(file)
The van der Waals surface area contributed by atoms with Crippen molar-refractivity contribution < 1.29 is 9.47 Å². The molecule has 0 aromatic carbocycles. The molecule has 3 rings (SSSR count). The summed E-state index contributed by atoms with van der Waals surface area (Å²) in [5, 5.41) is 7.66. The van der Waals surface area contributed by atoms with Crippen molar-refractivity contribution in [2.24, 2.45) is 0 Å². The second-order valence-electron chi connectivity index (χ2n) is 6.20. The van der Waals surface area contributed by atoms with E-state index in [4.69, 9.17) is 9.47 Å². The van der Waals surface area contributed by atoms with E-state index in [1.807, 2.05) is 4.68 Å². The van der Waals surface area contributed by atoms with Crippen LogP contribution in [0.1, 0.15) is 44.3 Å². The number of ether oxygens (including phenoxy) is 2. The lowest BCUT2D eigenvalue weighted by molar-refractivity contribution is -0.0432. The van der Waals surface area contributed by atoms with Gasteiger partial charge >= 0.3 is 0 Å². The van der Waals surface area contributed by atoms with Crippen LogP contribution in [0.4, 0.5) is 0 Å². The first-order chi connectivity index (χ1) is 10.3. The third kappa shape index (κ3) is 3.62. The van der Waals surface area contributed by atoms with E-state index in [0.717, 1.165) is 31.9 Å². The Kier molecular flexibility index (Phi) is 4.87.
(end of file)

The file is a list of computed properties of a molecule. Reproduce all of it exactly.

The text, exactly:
The van der Waals surface area contributed by atoms with Crippen molar-refractivity contribution < 1.29 is 9.47 Å². The molecule has 0 aromatic carbocycles. The molecule has 3 rings (SSSR count). The summed E-state index contributed by atoms with van der Waals surface area (Å²) in [5, 5.41) is 7.66. The van der Waals surface area contributed by atoms with Crippen molar-refractivity contribution in [2.24, 2.45) is 0 Å². The second-order valence-electron chi connectivity index (χ2n) is 6.20. The van der Waals surface area contributed by atoms with E-state index in [4.69, 9.17) is 9.47 Å². The van der Waals surface area contributed by atoms with E-state index in [1.807, 2.05) is 4.68 Å². The van der Waals surface area contributed by atoms with Crippen LogP contribution in [0.1, 0.15) is 44.3 Å². The number of ether oxygens (including phenoxy) is 2. The lowest BCUT2D eigenvalue weighted by molar-refractivity contribution is -0.0432. The van der Waals surface area contributed by atoms with Gasteiger partial charge >= 0.3 is 0 Å². The van der Waals surface area contributed by atoms with Crippen LogP contribution in [0.4, 0.5) is 0 Å². The first-order chi connectivity index (χ1) is 10.3. The third kappa shape index (κ3) is 3.62. The van der Waals surface area contributed by atoms with E-state index in [0.717, 1.165) is 31.9 Å². The Kier molecular flexibility index (Phi) is 4.87.